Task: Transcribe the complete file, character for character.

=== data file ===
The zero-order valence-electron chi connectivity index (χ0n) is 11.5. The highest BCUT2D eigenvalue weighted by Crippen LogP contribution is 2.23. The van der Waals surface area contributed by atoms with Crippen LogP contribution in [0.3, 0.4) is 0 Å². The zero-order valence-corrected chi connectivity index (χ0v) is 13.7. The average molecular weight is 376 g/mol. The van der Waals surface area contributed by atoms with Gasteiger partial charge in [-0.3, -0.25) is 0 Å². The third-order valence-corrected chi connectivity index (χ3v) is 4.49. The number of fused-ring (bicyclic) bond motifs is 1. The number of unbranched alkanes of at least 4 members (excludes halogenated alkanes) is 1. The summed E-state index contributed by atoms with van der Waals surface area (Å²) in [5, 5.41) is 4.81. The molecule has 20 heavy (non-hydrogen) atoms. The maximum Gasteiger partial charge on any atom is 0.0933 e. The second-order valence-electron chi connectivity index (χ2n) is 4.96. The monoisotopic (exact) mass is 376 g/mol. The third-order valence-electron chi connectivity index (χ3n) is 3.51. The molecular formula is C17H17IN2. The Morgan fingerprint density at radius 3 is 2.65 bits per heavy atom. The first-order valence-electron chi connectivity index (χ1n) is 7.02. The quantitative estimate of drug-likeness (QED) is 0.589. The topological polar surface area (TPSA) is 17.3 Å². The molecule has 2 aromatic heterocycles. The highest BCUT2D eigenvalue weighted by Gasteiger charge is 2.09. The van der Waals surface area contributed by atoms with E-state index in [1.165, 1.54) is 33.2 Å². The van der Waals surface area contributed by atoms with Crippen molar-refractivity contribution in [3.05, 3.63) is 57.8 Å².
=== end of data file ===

The zero-order valence-electron chi connectivity index (χ0n) is 11.5. The highest BCUT2D eigenvalue weighted by Crippen LogP contribution is 2.23. The van der Waals surface area contributed by atoms with Crippen LogP contribution in [0.3, 0.4) is 0 Å². The zero-order valence-corrected chi connectivity index (χ0v) is 13.7. The average molecular weight is 376 g/mol. The van der Waals surface area contributed by atoms with Gasteiger partial charge in [-0.3, -0.25) is 0 Å². The third-order valence-corrected chi connectivity index (χ3v) is 4.49. The number of fused-ring (bicyclic) bond motifs is 1. The number of unbranched alkanes of at least 4 members (excludes halogenated alkanes) is 1. The summed E-state index contributed by atoms with van der Waals surface area (Å²) in [5, 5.41) is 4.81. The molecule has 20 heavy (non-hydrogen) atoms. The maximum Gasteiger partial charge on any atom is 0.0933 e. The second-order valence-electron chi connectivity index (χ2n) is 4.96. The monoisotopic (exact) mass is 376 g/mol. The third-order valence-electron chi connectivity index (χ3n) is 3.51. The molecular formula is C17H17IN2. The Morgan fingerprint density at radius 3 is 2.65 bits per heavy atom. The first-order valence-electron chi connectivity index (χ1n) is 7.02. The quantitative estimate of drug-likeness (QED) is 0.589. The topological polar surface area (TPSA) is 17.3 Å². The molecule has 2 aromatic heterocycles. The highest BCUT2D eigenvalue weighted by Gasteiger charge is 2.09. The van der Waals surface area contributed by atoms with E-state index in [1.165, 1.54) is 33.2 Å². The van der Waals surface area contributed by atoms with Crippen molar-refractivity contribution in [3.05, 3.63) is 57.8 Å².